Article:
"Y'alright, Mo?" Seth, the bartender, asked in his soft, smooth voice that put Morgan in mind of a warm glass of milk.
Morgan shook his head. "Another of the same."
Clicking his tongue in sympathy, Seth sloshed more scotch into Morgan's glass.
"Leave the bottle."
Seth frowned. His electric blue eyes danced over Morgan's face, searching for the source of the man's trouble. Then he set down the bottle, and walked away down the bar to help another customer.
Tossing back the contents of his glass, Morgan swallowed the burning spirits with a grimace. Lifting the bottle, he tried to pour himself some more, but sloshed much of it on the counter.
"Let me get that," a soft, light voice offered. Morgan looked up as a curvaceous woman in a green dress took the bottle out of his hands and tipped some of the amber liquid into his glass. Her flat-ironed hair -- whether black or deep brown, it was hard to say in the dim bar -- brushed against his arm, and he felt a shock go through him as though he had just stuck a fork in a light socket. Her full lips spread into a smile, and she took a swig straight from the bottle before setting it back down on the counter.
"Name's Tiffany," she said.
She nodded in greeting. "Now." She turned on her stool so her back was to the bar, and leaned her elbows up against it. "Why don't you tell me what's wrong?"
"It's an old story," Morgan said, forcing his gaze away from her. He looked back into his glass and saw red and blue lights dancing in circles. Squeezing shut his eyes, he downed the scotch.
"Your girl left you?"
He looked at the woman beside him. The corners of her lips tugged upwards, and one of her thin, dark eyebrows was raised in a delicate arch.
"Did your girl leave you?" she pressed, "That's the oldest story in the book."
"No. It's nothing like that. It's a...." He winced and followed her excellent example, picking up the bottle and drinking straight from it. The scotch muffled the screams echoing in his ears. "A work problem."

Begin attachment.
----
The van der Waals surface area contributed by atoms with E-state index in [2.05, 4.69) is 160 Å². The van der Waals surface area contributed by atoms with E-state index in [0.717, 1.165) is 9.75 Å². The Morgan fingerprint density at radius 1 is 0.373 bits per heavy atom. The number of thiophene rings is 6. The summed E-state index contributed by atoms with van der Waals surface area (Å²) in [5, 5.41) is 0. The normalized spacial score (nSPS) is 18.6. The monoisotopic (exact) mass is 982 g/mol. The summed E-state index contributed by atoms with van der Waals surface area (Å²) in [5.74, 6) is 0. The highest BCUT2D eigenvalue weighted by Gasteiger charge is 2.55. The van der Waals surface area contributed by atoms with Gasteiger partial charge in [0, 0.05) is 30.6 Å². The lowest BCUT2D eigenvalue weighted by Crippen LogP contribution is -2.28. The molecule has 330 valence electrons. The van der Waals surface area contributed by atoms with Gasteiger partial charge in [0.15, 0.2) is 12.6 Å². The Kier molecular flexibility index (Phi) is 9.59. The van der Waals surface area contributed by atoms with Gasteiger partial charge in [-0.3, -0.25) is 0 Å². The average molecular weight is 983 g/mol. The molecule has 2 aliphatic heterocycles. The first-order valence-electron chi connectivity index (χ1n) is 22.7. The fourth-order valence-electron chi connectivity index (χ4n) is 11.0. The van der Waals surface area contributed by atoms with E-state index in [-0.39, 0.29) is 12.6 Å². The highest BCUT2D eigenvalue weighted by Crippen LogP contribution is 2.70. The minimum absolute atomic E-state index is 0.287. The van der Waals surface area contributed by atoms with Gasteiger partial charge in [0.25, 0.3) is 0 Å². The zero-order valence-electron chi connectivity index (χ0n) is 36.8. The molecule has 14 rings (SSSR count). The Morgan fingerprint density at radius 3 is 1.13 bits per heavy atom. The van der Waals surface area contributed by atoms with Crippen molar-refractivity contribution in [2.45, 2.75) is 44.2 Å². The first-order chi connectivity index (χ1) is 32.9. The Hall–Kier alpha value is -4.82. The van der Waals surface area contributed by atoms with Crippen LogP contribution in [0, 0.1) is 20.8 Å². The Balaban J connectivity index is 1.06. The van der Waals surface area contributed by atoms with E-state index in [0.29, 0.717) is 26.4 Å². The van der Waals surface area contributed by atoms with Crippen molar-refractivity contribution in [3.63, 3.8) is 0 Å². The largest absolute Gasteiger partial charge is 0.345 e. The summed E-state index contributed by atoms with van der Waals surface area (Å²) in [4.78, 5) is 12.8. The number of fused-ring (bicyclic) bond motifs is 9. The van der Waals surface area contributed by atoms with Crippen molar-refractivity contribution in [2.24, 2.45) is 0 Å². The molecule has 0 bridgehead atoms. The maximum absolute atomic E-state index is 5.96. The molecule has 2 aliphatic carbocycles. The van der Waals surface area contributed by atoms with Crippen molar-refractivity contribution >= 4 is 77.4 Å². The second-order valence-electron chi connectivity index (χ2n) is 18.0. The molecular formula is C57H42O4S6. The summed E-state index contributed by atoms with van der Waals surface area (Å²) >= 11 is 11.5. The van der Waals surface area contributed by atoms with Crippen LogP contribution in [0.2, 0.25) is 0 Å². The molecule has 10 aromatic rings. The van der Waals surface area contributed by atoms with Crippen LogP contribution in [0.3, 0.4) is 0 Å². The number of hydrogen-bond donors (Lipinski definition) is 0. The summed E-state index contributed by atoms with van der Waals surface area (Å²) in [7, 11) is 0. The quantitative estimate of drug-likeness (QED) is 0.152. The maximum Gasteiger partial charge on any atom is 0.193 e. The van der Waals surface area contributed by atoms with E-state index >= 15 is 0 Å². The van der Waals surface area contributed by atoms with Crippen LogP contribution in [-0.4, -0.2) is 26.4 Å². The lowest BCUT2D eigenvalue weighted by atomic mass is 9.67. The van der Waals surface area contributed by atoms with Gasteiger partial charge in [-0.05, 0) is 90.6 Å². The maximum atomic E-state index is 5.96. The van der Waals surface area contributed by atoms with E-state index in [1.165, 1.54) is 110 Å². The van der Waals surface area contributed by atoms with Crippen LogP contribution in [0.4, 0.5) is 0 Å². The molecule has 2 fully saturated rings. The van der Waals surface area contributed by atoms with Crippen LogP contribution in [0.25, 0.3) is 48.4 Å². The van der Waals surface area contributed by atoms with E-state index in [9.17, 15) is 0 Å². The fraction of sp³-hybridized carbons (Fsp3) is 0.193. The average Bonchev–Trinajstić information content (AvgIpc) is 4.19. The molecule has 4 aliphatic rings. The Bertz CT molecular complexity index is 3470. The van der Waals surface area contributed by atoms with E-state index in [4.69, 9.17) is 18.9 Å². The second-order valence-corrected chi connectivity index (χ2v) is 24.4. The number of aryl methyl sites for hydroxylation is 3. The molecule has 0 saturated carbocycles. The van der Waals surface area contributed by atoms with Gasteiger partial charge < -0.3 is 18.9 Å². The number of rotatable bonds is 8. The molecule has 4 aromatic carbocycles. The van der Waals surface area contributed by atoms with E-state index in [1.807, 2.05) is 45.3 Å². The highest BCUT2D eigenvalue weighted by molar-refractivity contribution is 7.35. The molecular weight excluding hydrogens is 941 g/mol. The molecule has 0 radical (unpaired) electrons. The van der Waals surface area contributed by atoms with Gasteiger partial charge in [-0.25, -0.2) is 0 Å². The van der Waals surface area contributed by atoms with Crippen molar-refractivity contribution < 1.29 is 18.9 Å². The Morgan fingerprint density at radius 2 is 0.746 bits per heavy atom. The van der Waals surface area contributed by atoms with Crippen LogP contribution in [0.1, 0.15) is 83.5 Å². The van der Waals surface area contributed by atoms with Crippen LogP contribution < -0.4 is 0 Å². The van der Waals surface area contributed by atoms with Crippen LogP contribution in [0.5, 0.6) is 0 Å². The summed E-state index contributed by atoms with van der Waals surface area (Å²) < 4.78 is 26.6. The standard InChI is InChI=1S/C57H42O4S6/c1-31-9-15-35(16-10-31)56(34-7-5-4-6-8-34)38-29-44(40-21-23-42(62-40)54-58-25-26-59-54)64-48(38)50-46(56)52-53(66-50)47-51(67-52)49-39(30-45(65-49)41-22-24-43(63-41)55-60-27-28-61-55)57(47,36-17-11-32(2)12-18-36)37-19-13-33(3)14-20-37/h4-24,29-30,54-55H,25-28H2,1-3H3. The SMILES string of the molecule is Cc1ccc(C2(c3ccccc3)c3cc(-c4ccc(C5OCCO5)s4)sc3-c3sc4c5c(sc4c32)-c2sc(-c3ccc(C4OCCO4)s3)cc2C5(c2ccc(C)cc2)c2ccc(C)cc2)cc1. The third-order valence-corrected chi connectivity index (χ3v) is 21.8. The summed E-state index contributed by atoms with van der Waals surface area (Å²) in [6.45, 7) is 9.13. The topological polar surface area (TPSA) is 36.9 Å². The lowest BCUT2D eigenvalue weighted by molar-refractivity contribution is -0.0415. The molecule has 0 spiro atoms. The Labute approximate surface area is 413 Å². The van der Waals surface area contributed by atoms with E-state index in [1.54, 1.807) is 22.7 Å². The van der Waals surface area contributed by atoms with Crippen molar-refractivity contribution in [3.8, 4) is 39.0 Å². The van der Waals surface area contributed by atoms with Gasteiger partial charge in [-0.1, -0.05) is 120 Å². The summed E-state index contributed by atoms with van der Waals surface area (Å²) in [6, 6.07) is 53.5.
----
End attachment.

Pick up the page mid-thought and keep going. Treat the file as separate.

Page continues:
"Ah." She nodded, understanding.
"I guess it's stupid to take it so hard."
"It is, rather." She gave a lopsided grin, looking down at the counter. She rubbed the polished wood with her fingers for a minute, her hand going up and down like a spider doing push-ups Then she snatched the bottle out of his hands and took another mouthful. "But I can relate."
"I guess we all have rough jobs."
"What was it for you?"
"'Couple of kids. Car accident." He winced as he heard the grinding of metal replaying in his ears.
"Not yet." He took the bottle again.
"I mean the kids."
"No. Just goofing off." He took a long drink, shaking as he remembered. "The driver survived."
"Oh." Her voice was heavy with understanding.
Closing his eyes, Morgan nodded. It felt good to be in a room with people who knew the pain he was feeling. It felt nice to be sitting next to a pretty woman, discussing work and drinking scotch like nothing was strange about what they did. It felt wonderful to feel himself going steadily numb as the alcohol worked its way into his system. When he opened his eyes, Tiffany was staring at him, her eyes narrowed in thought.
"So, Morgan," she said, "Can I ask you a question?"
He blinked slowly, trying to register what she had just said. "Um... sure."
"Do you want to change the world?"
"Good." She kissed his cheek. Her breath was warm, and her lips soft. He almost fell off his bar-stool "Come with me," she whispered. She took him by the hand. Without hesitation, he got to his feet and followed her out of the bar.
Today's Novel Idea Prompted by: "He sat alone at the bar, an empty glass clutched in his hand. His shoulders were hunched and his eyes were fixed on a spot on the table." courtesy of Inspiration for Writers.